£13,000 for Client Left With Scalp Burns and Hair Breakage Caused by Negligent Hairdresser

Our client, Mrs J, visited a salon in central London for a full head colour treatment. Her hair was approximately 60cm long and in great condition. Mrs J noticed that something was wrong with her treatment before she had even left the chair. Her hair was snapping and coming out in clumps. The stylist told her this was normal following the application of bleach, but Mrs J knew this wasn’t true and already the blisters were starting to form on the back of her ears and on her scalp.

By the time she had got home, Mrs J’s scalp and ears were causing her significant pain and the blisters were beginning to ooze. She visited her GP who prescribed a course of anti-biotics.

Over the course of the following weeks, the pain subsided and the blisters healed but our client’s hair remained in a poor condition. She sought the help of other hairdressers and applied various specialist treatments, including Olaplex, to help improve the hair’s condition, but with limited results.

A year after the incident her hair was still in bad shape, and she had grown angry about the way she had been treated. She contacted us for help.  We immediately passed her case to our specialist hairdressing claims solicitors at LLB Solicitors. They spoke with her and agreed to take the claim on a ‘no win, no fee’ basis.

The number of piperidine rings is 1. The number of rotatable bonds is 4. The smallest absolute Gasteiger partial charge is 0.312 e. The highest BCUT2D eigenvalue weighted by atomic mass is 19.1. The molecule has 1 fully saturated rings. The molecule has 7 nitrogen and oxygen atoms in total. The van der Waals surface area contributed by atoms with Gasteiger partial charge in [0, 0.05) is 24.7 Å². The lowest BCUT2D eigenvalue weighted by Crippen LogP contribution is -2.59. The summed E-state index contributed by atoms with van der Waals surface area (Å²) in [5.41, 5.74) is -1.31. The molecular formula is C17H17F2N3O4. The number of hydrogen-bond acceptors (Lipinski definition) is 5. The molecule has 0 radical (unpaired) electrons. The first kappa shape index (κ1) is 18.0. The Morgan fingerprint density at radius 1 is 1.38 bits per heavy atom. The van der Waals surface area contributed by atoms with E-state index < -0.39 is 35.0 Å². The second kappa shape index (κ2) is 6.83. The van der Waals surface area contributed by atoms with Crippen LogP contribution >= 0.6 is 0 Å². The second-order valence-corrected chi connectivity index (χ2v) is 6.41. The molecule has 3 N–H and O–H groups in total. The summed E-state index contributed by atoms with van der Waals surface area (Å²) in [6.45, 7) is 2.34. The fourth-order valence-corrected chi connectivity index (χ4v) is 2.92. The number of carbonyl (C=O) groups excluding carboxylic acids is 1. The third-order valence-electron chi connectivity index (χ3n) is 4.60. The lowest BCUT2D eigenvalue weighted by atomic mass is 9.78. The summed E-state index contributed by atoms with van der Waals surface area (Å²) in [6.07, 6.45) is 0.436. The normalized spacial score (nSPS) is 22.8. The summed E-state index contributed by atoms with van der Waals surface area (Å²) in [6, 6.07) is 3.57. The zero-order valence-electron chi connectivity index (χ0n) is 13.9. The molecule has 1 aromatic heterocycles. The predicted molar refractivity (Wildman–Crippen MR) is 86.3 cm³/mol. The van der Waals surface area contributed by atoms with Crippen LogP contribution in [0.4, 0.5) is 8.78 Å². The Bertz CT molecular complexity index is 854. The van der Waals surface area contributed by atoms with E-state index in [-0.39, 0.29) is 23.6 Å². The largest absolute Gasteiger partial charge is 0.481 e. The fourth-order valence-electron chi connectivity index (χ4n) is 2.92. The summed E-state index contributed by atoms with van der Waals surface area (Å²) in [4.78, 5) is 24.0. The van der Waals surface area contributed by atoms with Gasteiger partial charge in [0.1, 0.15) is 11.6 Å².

LLB Solicitors arranged for Mrs J to be seen by a specialist Trichologist who examined her in person and reviewed the photographs she had taken which documented her experience. The Trichologist confirmed that the chemical burns to her scalp and the ongoing hair breakage had been caused by the hairdresser’s negligent application of the bleaching agent. In his professional opinion, it would take up to 5 years for all the damage to grow out.

LLB Solicitors presented the claim to the hairdressers’ insurance company and after some discussion they accepted responsibility for the injury and offered Mrs J £5,000.00 in compensation. This was insufficient given the severity of the damage to our client’s hair, which had caused her significant psychological distress. Her solicitor arranged for her to been seen by a clinical psychologist, who subsequently confirmed the impact the incident had had on Mrs J’s self-esteem, causing her real anxiety and a depressed mood which had at times affected her ability to work. After much negotiation the case was concluded without the need for court proceedings in the sum of £13,000.00.

Whilst our client was very happy with the compensation she recovered; she would have much preferred it if the incident had never occurred. This reinforces the importance of performing strand and patch tests and the value of using an experienced hairdresser whenever chemical products are in use. It also stands as a reminder to hairdressers to not only work hard to avoid causing unnecessary injury, but also the importance of insurance. Had the stylist not been insured, they would have been personally liable to pay our client’s claim.  

You can read more about hairdressing claims here.